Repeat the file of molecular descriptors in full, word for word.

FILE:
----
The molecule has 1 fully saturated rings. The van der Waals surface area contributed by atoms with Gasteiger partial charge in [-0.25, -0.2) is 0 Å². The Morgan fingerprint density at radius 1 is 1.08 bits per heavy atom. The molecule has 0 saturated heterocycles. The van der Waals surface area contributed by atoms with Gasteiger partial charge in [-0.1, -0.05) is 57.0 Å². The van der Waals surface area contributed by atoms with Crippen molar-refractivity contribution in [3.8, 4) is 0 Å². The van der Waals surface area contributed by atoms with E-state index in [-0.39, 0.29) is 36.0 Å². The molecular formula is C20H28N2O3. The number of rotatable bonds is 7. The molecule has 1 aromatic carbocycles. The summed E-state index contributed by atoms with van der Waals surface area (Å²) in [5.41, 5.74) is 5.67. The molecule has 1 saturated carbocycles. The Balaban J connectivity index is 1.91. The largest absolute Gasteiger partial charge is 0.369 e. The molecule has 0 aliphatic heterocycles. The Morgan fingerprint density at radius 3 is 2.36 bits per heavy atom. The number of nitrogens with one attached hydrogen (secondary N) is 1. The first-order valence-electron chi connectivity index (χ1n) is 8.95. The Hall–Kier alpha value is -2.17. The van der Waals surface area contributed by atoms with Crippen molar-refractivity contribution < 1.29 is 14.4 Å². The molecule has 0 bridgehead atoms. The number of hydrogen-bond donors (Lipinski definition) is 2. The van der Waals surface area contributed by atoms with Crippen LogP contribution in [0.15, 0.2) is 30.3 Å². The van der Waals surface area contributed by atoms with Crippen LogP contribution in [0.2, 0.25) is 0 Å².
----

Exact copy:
The molecule has 1 fully saturated rings. The van der Waals surface area contributed by atoms with Gasteiger partial charge in [-0.25, -0.2) is 0 Å². The Morgan fingerprint density at radius 1 is 1.08 bits per heavy atom. The molecule has 0 saturated heterocycles. The van der Waals surface area contributed by atoms with Gasteiger partial charge in [-0.1, -0.05) is 57.0 Å². The van der Waals surface area contributed by atoms with Crippen molar-refractivity contribution in [3.8, 4) is 0 Å². The van der Waals surface area contributed by atoms with E-state index in [-0.39, 0.29) is 36.0 Å². The molecular formula is C20H28N2O3. The number of rotatable bonds is 7. The molecule has 1 aromatic carbocycles. The summed E-state index contributed by atoms with van der Waals surface area (Å²) in [5.41, 5.74) is 5.67. The molecule has 1 saturated carbocycles. The Balaban J connectivity index is 1.91. The largest absolute Gasteiger partial charge is 0.369 e. The molecule has 0 aliphatic heterocycles. The Morgan fingerprint density at radius 3 is 2.36 bits per heavy atom. The number of nitrogens with one attached hydrogen (secondary N) is 1. The first-order valence-electron chi connectivity index (χ1n) is 8.95. The Hall–Kier alpha value is -2.17. The van der Waals surface area contributed by atoms with Crippen molar-refractivity contribution < 1.29 is 14.4 Å². The molecule has 0 bridgehead atoms. The number of hydrogen-bond donors (Lipinski definition) is 2. The van der Waals surface area contributed by atoms with Crippen LogP contribution in [0.15, 0.2) is 30.3 Å². The van der Waals surface area contributed by atoms with Crippen LogP contribution in [0.2, 0.25) is 0 Å².